The Board of Regents at its meeting last week did not even entertain the idea of adopting the current 36.21 language as Board policy, as it did with the current 36.13 language around dismissal. There may be a variety of reasons for this, but here is an obvious and politically disinterested one: the new statutory language emanating from section 39 will logically entail the old 36.21 language. Financial emergency is just a special case of the much broader conditions outlined in section 39, and so putting the old 36.21 into Board policy would be completely ineffectual. (On the other hand, specifying in Board policy that termination could happen “only when a financial emergency exists” would be a far more stringent condition, and so would contradict statute.)

System President Ray Cross and UW-Madison Chancellor Rebecca Blank are apparently now working actively to remove the section 39 provisions from the budget, and this is indeed welcome news. At the same time, they are attempting to reassure everyone that something like adequate tenure protections can be maintained even if section 39 stays in. This was stated by Cross in his weekend email to chancellors (as reported by Karen Herzog yesterday) and by Blank in her message to the UW-Madison community today. Here is the relevant excerpt from Blank’s message: “Section 39 isn’t a command or directive. It merely authorizes the Board of Regents to lay-off faculty for the stated reasons. The Regents can decide when and how they want to invoke that authority.”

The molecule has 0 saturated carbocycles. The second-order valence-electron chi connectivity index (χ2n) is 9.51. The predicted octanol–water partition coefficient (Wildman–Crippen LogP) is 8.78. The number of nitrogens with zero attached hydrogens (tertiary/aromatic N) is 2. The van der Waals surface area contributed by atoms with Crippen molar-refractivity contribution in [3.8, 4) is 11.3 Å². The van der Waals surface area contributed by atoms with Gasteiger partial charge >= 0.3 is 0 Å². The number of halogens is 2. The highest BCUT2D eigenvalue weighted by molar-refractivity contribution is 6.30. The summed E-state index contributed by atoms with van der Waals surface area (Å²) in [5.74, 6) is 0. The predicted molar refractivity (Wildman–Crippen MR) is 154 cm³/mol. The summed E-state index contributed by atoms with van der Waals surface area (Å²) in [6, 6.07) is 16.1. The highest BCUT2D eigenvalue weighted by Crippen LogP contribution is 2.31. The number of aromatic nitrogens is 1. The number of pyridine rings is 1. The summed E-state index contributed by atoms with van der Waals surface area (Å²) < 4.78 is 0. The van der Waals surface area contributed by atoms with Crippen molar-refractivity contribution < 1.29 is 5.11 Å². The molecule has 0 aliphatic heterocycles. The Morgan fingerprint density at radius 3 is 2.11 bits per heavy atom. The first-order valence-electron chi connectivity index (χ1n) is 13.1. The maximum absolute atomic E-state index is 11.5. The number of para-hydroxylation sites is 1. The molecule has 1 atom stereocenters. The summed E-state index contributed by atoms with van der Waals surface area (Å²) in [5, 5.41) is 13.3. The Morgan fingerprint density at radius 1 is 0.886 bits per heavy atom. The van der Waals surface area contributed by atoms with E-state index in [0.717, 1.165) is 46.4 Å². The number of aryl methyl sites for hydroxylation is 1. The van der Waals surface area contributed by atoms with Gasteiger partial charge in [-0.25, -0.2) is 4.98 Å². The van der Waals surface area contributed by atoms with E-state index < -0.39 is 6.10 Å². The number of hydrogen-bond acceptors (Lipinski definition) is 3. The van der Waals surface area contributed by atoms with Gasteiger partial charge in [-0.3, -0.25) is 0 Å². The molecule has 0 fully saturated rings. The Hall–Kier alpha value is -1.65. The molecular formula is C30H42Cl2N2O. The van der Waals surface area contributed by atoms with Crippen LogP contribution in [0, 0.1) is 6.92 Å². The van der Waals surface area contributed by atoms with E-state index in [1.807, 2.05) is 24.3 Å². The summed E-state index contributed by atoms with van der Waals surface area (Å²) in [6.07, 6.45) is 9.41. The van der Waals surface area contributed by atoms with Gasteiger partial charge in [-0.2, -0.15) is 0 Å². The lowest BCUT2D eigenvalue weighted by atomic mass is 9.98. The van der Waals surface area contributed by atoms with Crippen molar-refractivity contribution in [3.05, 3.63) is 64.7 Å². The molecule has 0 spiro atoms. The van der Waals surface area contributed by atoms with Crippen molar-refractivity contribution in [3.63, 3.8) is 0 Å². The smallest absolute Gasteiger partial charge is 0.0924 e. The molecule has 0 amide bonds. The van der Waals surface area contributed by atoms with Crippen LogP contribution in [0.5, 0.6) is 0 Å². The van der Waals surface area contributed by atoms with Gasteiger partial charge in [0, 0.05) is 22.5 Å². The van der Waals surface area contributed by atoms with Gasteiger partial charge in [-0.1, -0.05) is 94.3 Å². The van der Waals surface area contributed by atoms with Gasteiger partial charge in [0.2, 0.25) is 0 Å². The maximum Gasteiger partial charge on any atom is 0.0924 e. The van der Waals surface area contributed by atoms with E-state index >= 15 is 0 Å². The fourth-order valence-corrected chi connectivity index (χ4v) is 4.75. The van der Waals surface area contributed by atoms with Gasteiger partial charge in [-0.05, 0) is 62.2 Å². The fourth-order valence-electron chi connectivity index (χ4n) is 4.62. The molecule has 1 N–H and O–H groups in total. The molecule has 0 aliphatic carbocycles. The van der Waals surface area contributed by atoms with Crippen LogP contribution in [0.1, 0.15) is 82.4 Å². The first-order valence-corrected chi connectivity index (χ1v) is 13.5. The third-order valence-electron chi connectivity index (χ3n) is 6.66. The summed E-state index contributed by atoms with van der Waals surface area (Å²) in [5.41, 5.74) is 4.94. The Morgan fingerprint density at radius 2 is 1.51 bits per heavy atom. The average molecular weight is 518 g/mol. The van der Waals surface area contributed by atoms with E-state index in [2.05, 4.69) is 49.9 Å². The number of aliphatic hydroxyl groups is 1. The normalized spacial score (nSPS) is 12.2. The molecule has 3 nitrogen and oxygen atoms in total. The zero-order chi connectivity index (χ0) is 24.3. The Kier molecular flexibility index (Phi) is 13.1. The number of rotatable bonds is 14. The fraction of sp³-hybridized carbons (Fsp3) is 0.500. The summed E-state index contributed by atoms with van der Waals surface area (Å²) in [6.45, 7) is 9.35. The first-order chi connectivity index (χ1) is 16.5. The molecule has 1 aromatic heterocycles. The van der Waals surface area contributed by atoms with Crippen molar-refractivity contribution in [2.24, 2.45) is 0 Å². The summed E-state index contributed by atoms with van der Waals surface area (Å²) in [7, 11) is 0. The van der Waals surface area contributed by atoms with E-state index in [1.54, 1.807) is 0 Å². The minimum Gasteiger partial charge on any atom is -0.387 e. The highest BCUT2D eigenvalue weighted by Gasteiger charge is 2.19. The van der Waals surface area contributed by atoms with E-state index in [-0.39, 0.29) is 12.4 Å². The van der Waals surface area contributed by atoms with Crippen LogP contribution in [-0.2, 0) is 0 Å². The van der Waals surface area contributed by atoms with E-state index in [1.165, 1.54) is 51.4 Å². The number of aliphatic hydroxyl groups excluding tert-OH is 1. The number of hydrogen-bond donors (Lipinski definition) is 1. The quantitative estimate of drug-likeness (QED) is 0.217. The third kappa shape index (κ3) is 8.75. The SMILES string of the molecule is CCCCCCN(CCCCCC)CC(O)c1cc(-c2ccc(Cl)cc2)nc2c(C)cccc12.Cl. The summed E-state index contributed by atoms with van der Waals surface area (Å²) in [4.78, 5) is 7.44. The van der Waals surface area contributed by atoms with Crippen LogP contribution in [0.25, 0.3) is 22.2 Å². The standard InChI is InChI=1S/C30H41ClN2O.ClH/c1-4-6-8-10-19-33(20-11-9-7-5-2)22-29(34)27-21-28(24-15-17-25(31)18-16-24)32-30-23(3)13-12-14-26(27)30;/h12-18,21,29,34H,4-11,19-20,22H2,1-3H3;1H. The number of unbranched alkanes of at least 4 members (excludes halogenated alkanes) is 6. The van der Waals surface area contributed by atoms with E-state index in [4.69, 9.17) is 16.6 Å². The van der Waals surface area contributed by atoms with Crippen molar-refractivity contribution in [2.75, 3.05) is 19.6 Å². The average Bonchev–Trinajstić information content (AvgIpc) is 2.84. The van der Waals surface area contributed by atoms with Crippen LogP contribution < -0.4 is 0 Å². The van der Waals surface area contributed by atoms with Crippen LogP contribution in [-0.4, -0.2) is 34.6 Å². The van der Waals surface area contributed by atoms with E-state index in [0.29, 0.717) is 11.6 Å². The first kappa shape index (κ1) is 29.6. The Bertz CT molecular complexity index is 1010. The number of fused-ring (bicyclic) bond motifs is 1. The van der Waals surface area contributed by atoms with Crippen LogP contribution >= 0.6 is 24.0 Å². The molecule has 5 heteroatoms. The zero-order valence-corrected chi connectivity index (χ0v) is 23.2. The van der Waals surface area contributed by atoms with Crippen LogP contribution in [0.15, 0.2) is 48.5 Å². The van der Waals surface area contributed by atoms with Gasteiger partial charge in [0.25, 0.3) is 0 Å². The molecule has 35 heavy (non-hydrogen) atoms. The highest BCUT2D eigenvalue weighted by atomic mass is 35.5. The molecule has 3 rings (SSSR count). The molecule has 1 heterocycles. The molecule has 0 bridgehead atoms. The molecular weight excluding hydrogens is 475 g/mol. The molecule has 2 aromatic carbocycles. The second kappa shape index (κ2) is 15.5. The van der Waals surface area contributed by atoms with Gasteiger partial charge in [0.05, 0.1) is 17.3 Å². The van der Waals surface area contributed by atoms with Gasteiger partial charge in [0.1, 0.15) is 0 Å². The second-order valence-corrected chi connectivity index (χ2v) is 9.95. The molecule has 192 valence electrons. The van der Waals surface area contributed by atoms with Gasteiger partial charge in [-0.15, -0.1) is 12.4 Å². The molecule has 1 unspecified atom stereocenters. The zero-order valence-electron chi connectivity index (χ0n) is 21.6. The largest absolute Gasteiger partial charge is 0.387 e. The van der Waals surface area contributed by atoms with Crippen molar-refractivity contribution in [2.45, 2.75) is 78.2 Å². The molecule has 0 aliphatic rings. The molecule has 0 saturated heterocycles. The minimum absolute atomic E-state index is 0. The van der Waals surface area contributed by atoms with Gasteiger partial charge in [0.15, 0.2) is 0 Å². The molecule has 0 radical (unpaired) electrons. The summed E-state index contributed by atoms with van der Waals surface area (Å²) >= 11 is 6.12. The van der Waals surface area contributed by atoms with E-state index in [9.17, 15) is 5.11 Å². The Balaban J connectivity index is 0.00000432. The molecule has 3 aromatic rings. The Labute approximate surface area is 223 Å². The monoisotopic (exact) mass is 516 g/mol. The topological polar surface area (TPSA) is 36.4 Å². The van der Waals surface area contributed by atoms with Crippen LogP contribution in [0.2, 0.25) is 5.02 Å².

In other words, Cross, Blank, and other UW administrators are attempting to hang a meaningful set of tenure protections on the “deemed necessary” hook in the anticipated statutory language. They think they have found a loophole; I’m not a lawyer, but count me as highly skeptical. The problem comes down, once again, to the difficulty of finding a way to articulate conditions under which the actions could be “deemed necessary” that doesn’t conflict with statute, which will specifically outline a broad set of conditions of just this type. For instance, the proposed conditions certainly couldn’t limit such actions to cases of financial emergency, for reasons outlined above.

The Board of Regents can, as a matter of informal practice, “decide when and how” to use the powers granted to it by the Legislature. But it cannot formally adopt a written policy that forbids it from using its statutory authority. That would be, in the most literal sense, against the law. (And of course, this whole discussion sets aside the very open question of whether the present Board of Regents has any interest in forswearing the broad firing powers that JFC wants to give it.)